A Nobel Experiment -- The Making Of A New County

[This is another newspaper article written by Silas Thorla and published on March 27, 1952 in the Caldwell Journal. Silas was a young 93 when it was written. I include this because of the picture of the area it paints for the mid 1800s. Although not labeled, Renrock is at the location of the small circle on State Route 83 just inside of the western most part of Nobel County.]

If I were to see a cardboard cut into the shape of Nobel County, Ohio (map to the right), my mind would instantly go back two or three generations when the women from Renrock to Hoskinsville would save all the scraps of dressgoods, calico and gingham, and by means of a pattern, cut them into a variety of designs and piece them into a quilt. These quilts were designated by various beautiful (?) names such as "monkey's wrench", devil's claw, fool's puzzle, etc; but a pattern shapped anything like the outline of Noble county would be for a "crazy quilt".

Since we have moved out of the said county, the only crazy thing we know about it is its irregular shape.

This county, the last one formed, (March 11, 1851) was made out of scraps. They took slices off the sides of adjoining counties and pieced them together - enough to make a decent looking county - if it hadn't such ragged irregular edges.

When they got it pieced together, it threw the little village of Sarahsville close to the center and as it doubtlessly had been named for estimable woman, we know not who, it was chosen for the county seat.

Brookfield township, which had formerly belonged to Morgan county, now became part of Nobel County. [Renrock would have been located on what is labeled as Route 83 in the western most part of Nobel County.] During the half dozen years that intervened between the formation of the county and choosing Caldwell as the county seat, aside from the heated controversy over the proposed change, there must have been numerous incidents and happenings of which we fail to have any record.

Back in those days, people just had to do something to relieve their systems of pent-up emotions. It was caused, we think, from the enforced isolation of frontier life. Soon after this new county was formed, some one in the Dye Settlement (about this time it was being changed to the meaningless name of Renrock) committed some little misdemeanors contrary to the law - no serious offense, but instead of having to appear before the court in McConnelsville, he would have to go to a new seat of justice in this little comparatively insignificant village of Sarahsville. For some reason the people of the settlement did not take the case seriously. Rather, they regarded it as a prank. In a way, the resented going to court at Sarahsville = regarded it more as a joke. When the morning of the day came, the affair had grown into a pageant. .... McConnelsville was their emporium. Some had even been to Zanesville. Going to a little "ville" like Sarahsville for law and justice was apparently beneath their dignity.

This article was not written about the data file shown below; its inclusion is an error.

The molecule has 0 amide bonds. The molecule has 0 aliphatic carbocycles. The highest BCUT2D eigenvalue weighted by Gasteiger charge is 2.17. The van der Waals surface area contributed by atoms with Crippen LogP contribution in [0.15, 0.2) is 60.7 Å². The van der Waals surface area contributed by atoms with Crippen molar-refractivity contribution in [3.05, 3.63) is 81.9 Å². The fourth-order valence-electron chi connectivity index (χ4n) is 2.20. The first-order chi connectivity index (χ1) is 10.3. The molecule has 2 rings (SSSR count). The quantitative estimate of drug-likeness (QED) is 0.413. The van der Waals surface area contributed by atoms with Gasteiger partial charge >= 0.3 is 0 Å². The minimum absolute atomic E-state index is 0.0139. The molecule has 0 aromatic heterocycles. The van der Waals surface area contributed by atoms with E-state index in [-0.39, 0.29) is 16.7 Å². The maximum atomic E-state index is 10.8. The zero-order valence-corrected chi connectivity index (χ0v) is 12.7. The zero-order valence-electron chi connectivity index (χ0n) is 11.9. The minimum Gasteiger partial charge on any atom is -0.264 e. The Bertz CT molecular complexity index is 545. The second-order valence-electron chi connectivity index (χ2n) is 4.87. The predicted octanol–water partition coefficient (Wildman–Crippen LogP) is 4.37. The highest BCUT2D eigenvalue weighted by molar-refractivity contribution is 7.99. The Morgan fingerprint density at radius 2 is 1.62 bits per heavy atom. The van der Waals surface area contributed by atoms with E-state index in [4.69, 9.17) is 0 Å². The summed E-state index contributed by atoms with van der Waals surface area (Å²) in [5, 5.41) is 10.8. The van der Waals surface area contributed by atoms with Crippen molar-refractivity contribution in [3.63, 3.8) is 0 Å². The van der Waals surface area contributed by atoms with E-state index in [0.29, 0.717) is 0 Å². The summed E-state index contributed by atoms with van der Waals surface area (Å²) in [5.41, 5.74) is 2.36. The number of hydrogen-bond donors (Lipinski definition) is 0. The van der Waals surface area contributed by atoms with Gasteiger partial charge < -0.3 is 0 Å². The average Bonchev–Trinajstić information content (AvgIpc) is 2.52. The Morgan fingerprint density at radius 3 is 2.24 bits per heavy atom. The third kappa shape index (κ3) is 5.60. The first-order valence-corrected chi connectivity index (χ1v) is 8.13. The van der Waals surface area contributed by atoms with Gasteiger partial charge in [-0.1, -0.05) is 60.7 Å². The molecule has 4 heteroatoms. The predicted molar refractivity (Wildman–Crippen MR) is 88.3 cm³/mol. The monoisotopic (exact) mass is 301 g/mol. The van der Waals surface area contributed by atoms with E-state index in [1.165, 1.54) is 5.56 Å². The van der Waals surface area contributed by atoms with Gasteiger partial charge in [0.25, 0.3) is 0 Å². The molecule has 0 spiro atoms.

It was the morning of the day of the trial. What a sight. Had we slipped back into medieval days when knights arrayed in their armor mounted on gaily caparisoned horses, all agiltter with rich trappings, with their ladies at their side, sallying forth to pay homage to some distant castle?

All the available men and women in the community had been mustered and formed into a procession-mounted on gaily decorated horses, such as the county had never before witnessed. What did it mean to the people of Hoskinsville and others along the way? but the approach and entering into Sarahsville was the crowning event?

They make the grand entrance with the trumpets blasting the air with the discordant sounds of long tin dinnerhorns. What does it all mean? The village is being taken by storm! Hither and thither the people of the town run an gather into knots, "what do they want of us?" or "what have they got to sell?". With he horde of strange visitors it was "where can we get something to eat?" and "where can we get something to drink?" Babel and pandemonium reigned supreme. How inadequate the courthouse! How dazed the new county officials. All was scurry and hurry and confusion. Court could not maintain its proper dignity in such an unexpected emergency. The pettifoggers who represented the accused, seemed to be in the ascendency and whether justice was thwarted or not, the defendent got off scot-free!

[Another piece of family history -- I inherited is a crazy quilt made by my great aunt Rosa Dye, daughter of James Harvey Paxton. It hangs on the door into the study as a reminder of family history.]